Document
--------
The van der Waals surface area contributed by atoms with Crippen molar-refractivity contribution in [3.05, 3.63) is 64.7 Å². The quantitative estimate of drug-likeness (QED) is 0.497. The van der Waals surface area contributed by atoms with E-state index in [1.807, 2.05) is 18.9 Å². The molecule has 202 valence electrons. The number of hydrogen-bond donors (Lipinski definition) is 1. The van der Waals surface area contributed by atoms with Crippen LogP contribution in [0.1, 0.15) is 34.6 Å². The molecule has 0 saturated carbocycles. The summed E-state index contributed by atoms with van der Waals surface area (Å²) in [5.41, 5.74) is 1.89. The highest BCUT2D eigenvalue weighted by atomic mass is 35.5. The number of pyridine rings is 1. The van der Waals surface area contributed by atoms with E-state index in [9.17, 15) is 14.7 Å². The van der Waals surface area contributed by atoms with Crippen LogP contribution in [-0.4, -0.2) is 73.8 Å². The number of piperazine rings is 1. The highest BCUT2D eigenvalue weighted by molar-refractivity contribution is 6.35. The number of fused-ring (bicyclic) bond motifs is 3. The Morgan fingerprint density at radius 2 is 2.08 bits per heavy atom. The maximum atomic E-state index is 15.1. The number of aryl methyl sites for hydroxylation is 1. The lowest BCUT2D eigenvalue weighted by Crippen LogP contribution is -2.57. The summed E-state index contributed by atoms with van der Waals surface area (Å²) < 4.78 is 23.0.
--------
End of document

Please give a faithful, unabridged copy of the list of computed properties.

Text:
The van der Waals surface area contributed by atoms with Crippen molar-refractivity contribution in [3.05, 3.63) is 64.7 Å². The quantitative estimate of drug-likeness (QED) is 0.497. The van der Waals surface area contributed by atoms with E-state index in [1.807, 2.05) is 18.9 Å². The molecule has 202 valence electrons. The number of hydrogen-bond donors (Lipinski definition) is 1. The van der Waals surface area contributed by atoms with Crippen LogP contribution in [0.1, 0.15) is 34.6 Å². The molecule has 0 saturated carbocycles. The summed E-state index contributed by atoms with van der Waals surface area (Å²) in [5.41, 5.74) is 1.89. The highest BCUT2D eigenvalue weighted by atomic mass is 35.5. The number of pyridine rings is 1. The van der Waals surface area contributed by atoms with E-state index in [9.17, 15) is 14.7 Å². The van der Waals surface area contributed by atoms with Crippen LogP contribution in [-0.4, -0.2) is 73.8 Å². The number of piperazine rings is 1. The highest BCUT2D eigenvalue weighted by molar-refractivity contribution is 6.35. The number of fused-ring (bicyclic) bond motifs is 3. The Morgan fingerprint density at radius 2 is 2.08 bits per heavy atom. The maximum atomic E-state index is 15.1. The number of aryl methyl sites for hydroxylation is 1. The lowest BCUT2D eigenvalue weighted by Crippen LogP contribution is -2.57. The summed E-state index contributed by atoms with van der Waals surface area (Å²) < 4.78 is 23.0.